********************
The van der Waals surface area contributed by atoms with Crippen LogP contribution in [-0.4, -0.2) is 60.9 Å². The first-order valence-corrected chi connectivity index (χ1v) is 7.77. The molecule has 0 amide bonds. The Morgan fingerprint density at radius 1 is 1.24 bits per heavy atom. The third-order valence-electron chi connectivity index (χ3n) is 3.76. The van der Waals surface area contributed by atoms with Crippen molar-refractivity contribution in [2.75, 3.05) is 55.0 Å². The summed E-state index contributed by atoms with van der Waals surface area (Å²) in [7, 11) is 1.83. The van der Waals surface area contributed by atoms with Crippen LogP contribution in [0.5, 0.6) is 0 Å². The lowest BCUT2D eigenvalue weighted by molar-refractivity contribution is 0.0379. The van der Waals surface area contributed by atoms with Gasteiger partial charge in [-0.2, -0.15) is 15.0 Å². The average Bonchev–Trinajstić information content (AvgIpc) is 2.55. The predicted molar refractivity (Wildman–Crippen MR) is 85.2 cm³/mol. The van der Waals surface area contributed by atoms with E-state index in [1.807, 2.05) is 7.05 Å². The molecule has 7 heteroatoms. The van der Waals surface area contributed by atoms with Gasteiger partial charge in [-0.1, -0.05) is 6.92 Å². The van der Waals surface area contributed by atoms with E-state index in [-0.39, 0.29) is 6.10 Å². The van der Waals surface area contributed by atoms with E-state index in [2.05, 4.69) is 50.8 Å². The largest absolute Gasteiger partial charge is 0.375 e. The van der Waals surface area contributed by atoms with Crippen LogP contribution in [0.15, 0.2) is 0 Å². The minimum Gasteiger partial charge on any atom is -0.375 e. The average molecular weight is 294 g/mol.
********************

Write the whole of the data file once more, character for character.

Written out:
The van der Waals surface area contributed by atoms with Crippen LogP contribution in [-0.4, -0.2) is 60.9 Å². The first-order valence-corrected chi connectivity index (χ1v) is 7.77. The molecule has 0 amide bonds. The Morgan fingerprint density at radius 1 is 1.24 bits per heavy atom. The third-order valence-electron chi connectivity index (χ3n) is 3.76. The van der Waals surface area contributed by atoms with Crippen molar-refractivity contribution in [2.75, 3.05) is 55.0 Å². The summed E-state index contributed by atoms with van der Waals surface area (Å²) in [7, 11) is 1.83. The van der Waals surface area contributed by atoms with Crippen LogP contribution in [0.5, 0.6) is 0 Å². The lowest BCUT2D eigenvalue weighted by molar-refractivity contribution is 0.0379. The van der Waals surface area contributed by atoms with Gasteiger partial charge in [-0.2, -0.15) is 15.0 Å². The average Bonchev–Trinajstić information content (AvgIpc) is 2.55. The predicted molar refractivity (Wildman–Crippen MR) is 85.2 cm³/mol. The van der Waals surface area contributed by atoms with E-state index in [1.807, 2.05) is 7.05 Å². The molecule has 7 heteroatoms. The van der Waals surface area contributed by atoms with Gasteiger partial charge in [-0.1, -0.05) is 6.92 Å². The van der Waals surface area contributed by atoms with E-state index in [-0.39, 0.29) is 6.10 Å². The van der Waals surface area contributed by atoms with E-state index in [2.05, 4.69) is 50.8 Å². The largest absolute Gasteiger partial charge is 0.375 e. The van der Waals surface area contributed by atoms with Crippen LogP contribution in [0.15, 0.2) is 0 Å². The minimum Gasteiger partial charge on any atom is -0.375 e. The average molecular weight is 294 g/mol.